The need for data mapping tools in light of increasing volumes and varieties of data – as well as the velocity at which it must be processed – is growing.
It’s not difficult to see why either. Data mapping tools have always been a key asset for any organization looking to leverage data for insights.
Isolated units of data are essentially meaningless. By linking data and enabling its categorization in relation to other data units, data mapping provides the context vital for actionable information.
Now with the General Data Protection Regulation (GDPR) in effect, data mapping has become even more significant.
The scale of GDPR’s reach has set a new precedent and is the closest we’ve come to a global standard in terms of data regulations. The repercussions can be huge – just ask Google.
Data mapping tools are paramount in charting a path to compliance for said new, near-global standard and avoiding the hefty fines.
Because of GDPR, organizations that may not have fully leveraged data mapping for proactive data-driven initiatives (e.g., analysis) are now adopting data mapping tools with compliance in mind.
Arguably, GDPR’s implementation can be viewed as an opportunity – a catalyst for digital transformation.
Those organizations investing in data mapping tools with compliance as the main driver will definitely want to consider this opportunity and have it influence their decision as to which data mapping tool to adopt.
With that in mind, it’s important to understand the key differentiators in data mapping tools and the associated benefits.
In terms of differentiators for data mapping tools, perhaps the most distinct is automated data mapping versus data mapping via manual processes.
Data mapping tools that allow for automation mean organizations can benefit from in-depth, quality-assured data mapping, without the significant allocations of resources typically associated with such projects.
Eighty percent of data scientists’ and other data professionals’ time is spent on manual data maintenance. That’s anything and everything from addressing errors and inconsistencies and trying to understand source data or track its lineage. This doesn’t even account for the time lost due to missed errors that contribute to inherently flawed endeavors.
Automated data mapping tools render such issues and concerns void. In turn, data professionals’ time can be put to much better, proactive use, rather than them being bogged down with reactive, house-keeping tasks.
As well as introducing greater efficiency to the data governance process, automated data mapping tools enable data to be auto-documented from XML that builds mappings for the target repository or reporting structure.
Additionally, a tool that leverages and draws from a single metadata repository means that mappings are dynamically linked with underlying metadata to render automated lineage views, including full transformation logic in real time.
Therefore, changes (e.g., in the data catalog) will be reflected across data governance domains (business process, enterprise architecture and data modeling) as and when they’re made – no more juggling and maintaining multiple, out-of-date versions.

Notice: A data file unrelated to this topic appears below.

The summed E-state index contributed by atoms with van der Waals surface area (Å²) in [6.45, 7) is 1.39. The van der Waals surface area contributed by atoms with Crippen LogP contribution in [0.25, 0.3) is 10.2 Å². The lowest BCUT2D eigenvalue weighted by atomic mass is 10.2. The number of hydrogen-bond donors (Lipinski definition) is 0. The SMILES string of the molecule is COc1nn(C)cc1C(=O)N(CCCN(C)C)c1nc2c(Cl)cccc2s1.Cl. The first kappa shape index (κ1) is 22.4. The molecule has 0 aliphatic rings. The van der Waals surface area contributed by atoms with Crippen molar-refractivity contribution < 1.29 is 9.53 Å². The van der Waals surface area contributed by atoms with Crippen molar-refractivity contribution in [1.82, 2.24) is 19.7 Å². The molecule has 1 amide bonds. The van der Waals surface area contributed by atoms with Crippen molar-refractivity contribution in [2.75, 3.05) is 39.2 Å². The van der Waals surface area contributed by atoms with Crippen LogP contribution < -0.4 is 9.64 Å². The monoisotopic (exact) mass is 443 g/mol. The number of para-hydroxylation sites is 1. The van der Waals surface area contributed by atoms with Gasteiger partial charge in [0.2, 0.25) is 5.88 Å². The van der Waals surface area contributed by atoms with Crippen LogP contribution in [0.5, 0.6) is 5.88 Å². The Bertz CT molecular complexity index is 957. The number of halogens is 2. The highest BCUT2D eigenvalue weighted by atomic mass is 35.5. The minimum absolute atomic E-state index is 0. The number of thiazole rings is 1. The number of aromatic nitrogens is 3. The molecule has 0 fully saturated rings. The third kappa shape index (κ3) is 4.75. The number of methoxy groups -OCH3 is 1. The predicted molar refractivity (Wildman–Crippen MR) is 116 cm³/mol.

It also enables automatic impact analysis at the table and column level – even for business/transformation rules.
For organizations looking to free themselves from the burden of juggling multiple versions, siloed business processes and a disconnect between interdepartmental collaboration, this feature is a key benefit to consider.
In light of the aforementioned changes to data regulations, many organizations will need to consider the extent of a data mapping tool’s data lineage capabilities.
The ability to reverse-engineer and document the business logic from your reporting structures for true source-to-report lineage is key because it makes analysis (and the trust in said analysis) easier. And should a data breach occur, affected data/persons can be more quickly identified in accordance with GDPR.
Article 33 of GDPR requires organizations to notify the appropriate supervisory authority “without undue delay and, where, feasible, not later than 72 hours” after discovering a breach.
As stated above, a data governance platform that draws from a single metadata source is even more advantageous here.
Mappings can be synchronized with metadata so that source or target metadata changes can be automatically pushed into the mappings – so your mappings stay up to date with little or no effort.
Nobody likes manual documentation. It’s arduous, error-prone and a waste of resources. Quite frankly, it’s dated.
Any organization looking to invest in data mapping, data preparation and/or data cataloging needs to make automation a priority.
With automated data mapping, organizations can achieve “true data intelligence,”. That being the ability to tell the story of how data enters the organization and changes throughout the entire lifecycle to the consumption/reporting layer. If you’re working harder than your tool, you have the wrong tool.
The manual tools of old do not have auto documentation capabilities, cannot produce outbound code for multiple ETL or script types, and are a liability in terms of accuracy and GDPR.
Learn more about erwin’s automation framework for data governance here.